It is commonly believed that smaller class sizes are positively related to stronger student performance. While it is not clear what the optimal class size should be or if it varies by the nature of the course material, intuitively, there are several reasons that argue for the general truth of that statement, e.g.,
- Each student gets more attention from the instructor.
- The pace of the class can more easily be moderated to accommodate fewer students.
- In a more intimate environment, students are likely to be less intimidated and more likely to ask questions/share perspectives.
We looked for evidence from our data to support – or not – this relationship. Information from seven programs of study averaged across available data from Fall 2005 through Summer 2009 was reviewed. Though they were not randomly selected, these programs do represent a diversified set of courses.
Across programs, no one program had more than 36 students in any one course. For this analysis, the distribution of students was arbitrarily trisected such that segments with up to 12 students are compared to segments of 13 to 24 and 25 to 36 students, as appropriate (i.e., not all programs had 36 students).
Additionally, independent study courses were deleted from the analyses. Independent study courses by definition have a very small number of students with individualized study plans which may bias the more general look at the effect of class size.
Four metrics were calculated for each class size segment within each program:
- Average GPA,
- The percentage withdrawing (student or instructor initiated),
- Percentage success (the proportion of students who received a grade of A, B or C),
- Persistence rate (proportion of students who completed the course regardless of grade).
The number of courses in each class size segment is also noted. All details appear in the tables at the end of this analysis.
The specific hypotheses we are testing with this analysis are these:
- Across programs, smaller classes (those with 12 and fewer students) are associated with higher average GPAs than classes with more than 12 students.
- Across programs, smaller classes (those with 12 and fewer students) are also associated with higher success rates and higher rates of persistence than classes with more than 12 students.
- Across programs, smaller classes (those with 12 and fewer students) are associated with lower rates of withdrawal than classes with more than 12 students.
The following tables are color coded so that the outcomes are apparent. The blue shading indicates values decline as class size increases. The yellow shading indicates values increase as class size increases. (Note: These metrics tend to be intercorrelated.)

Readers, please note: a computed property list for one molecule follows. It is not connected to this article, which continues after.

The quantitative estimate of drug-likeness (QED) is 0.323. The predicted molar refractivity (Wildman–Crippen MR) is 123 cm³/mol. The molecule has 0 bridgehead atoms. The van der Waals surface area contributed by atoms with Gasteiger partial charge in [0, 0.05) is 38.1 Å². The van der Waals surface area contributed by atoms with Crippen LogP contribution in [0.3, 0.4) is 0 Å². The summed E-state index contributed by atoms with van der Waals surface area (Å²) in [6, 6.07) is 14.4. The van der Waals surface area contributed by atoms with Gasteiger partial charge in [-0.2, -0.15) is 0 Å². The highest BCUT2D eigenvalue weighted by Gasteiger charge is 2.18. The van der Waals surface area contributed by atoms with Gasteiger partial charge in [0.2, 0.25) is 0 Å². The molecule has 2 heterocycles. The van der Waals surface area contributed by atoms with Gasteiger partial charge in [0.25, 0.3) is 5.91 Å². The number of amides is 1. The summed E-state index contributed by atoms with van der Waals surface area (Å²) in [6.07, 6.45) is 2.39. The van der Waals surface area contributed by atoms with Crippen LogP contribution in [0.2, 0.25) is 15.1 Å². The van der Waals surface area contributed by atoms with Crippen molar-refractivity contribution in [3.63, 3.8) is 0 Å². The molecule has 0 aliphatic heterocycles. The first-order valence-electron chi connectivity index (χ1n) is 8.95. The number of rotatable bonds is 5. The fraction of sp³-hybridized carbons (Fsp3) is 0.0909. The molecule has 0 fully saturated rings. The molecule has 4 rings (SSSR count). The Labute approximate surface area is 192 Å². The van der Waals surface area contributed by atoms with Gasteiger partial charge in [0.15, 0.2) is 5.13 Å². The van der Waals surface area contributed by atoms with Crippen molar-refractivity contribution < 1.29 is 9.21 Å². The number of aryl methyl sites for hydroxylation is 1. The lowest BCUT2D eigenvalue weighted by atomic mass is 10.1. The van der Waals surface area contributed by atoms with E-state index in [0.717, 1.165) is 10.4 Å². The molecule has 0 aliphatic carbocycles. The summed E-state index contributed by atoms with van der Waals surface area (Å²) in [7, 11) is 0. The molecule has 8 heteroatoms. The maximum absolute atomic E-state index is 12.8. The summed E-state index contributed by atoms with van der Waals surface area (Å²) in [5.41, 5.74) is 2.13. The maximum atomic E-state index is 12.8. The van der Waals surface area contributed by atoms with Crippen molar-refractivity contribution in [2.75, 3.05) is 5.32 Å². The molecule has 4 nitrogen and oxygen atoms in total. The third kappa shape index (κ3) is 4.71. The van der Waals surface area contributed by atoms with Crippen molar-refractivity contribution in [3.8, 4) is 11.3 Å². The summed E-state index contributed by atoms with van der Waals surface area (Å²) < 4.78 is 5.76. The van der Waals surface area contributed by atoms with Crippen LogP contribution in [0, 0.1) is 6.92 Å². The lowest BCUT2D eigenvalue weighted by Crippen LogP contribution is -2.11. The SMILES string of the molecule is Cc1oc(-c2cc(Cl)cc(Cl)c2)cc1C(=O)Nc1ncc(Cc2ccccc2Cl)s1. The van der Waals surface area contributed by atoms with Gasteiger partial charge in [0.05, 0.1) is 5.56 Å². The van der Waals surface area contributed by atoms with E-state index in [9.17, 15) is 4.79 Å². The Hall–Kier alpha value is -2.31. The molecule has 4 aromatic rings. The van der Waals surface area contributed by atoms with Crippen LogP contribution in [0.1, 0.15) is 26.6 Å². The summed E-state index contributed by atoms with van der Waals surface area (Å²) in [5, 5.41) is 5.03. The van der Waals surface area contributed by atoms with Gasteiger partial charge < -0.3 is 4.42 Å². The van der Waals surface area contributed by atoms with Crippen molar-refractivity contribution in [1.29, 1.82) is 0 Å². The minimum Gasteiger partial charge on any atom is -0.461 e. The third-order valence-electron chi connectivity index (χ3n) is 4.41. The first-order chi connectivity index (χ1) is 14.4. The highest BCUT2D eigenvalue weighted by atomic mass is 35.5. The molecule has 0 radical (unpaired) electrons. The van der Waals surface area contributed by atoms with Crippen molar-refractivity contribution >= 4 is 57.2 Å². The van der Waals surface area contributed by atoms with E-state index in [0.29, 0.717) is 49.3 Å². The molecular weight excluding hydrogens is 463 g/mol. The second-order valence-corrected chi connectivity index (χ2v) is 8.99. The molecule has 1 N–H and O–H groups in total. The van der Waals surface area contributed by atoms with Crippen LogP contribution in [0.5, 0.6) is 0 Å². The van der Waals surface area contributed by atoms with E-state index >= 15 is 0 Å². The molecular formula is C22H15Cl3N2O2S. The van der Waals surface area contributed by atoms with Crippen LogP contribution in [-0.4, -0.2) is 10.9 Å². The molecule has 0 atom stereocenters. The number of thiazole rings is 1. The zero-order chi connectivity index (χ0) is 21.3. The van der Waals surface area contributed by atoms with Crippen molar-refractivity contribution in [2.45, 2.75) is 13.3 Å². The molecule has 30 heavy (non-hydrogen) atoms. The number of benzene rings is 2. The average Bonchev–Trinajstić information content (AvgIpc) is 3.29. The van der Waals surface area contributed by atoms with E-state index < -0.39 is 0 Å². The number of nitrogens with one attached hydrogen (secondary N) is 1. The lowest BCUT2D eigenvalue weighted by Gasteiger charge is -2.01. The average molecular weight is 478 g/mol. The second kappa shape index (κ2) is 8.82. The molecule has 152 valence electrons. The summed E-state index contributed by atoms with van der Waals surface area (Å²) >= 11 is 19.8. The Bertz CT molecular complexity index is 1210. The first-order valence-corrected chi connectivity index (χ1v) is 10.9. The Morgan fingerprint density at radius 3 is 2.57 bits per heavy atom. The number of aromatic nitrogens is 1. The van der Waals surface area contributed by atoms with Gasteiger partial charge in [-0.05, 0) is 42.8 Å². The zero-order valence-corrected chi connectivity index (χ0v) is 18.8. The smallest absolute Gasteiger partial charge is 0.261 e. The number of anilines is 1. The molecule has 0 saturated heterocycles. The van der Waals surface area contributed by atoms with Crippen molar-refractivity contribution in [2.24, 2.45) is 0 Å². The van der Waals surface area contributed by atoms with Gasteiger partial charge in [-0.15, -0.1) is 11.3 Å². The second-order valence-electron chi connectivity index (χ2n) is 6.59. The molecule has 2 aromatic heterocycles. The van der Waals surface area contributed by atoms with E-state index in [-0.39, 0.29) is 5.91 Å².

Across the aggregate of courses within each of the 7 programs…
- GPAs in smaller classes were highest in 5 of the 7 programs.
- Success rates in smaller classes were highest in 6 of the 7 programs.
- Persistence rates in smaller classes were highest in 7 of the 7 programs.
- Rates of withdrawal are lowest in smaller classes in 7 of the 7 programs.
This is a compelling set of evidence in support of the hypotheses. However, not all of these relationships are perfectly linear when all of the data are reviewed.
- For example, within the Sciences program, persistence rates decline when the smallest class size (12 students or less) is compared to the next class segment 13 to 24), but increase when the class segment of 13 to 24 is compared to the largest segment of 25+.
- All of the metrics calculated for the Business Administration program also show non linear patterns.
It is not clear why the patterns deviate for these two programs. I welcome any discussion around these anomalies; insights are often hidden within them.
Earlier blogs and discussion confirm the belief that persistence and retention are positively related, but it is unclear how strong that relationship is. We can only suggest (as we have before) that increases in persistence will lead to increases in retention.
In this data set, the average increase in persistence when class sizes of 12 are compared to those of 13 to 24 is 3.9 pts. While there is no guarantee that retention would increase 3.9 points with class sizes of 12 or less, a cost-benefit analysis would determine what it would cost to reduce the average class size and what increase in retention rate would justify the expenditure.
Submitted by Cindy Schersching, PhD, January 16, 2010
Key metrics by class size across select programs (Fall 2005 – Summer 2009)
Legend: Blue shading indicates values decline as class size increases. Yellow shading indicates values increase as class size increases.
|*This definition of OST includes BUS 151, CTS 125, CTS130, CS 165 and excludes OST 080 AND 131 per the program head.|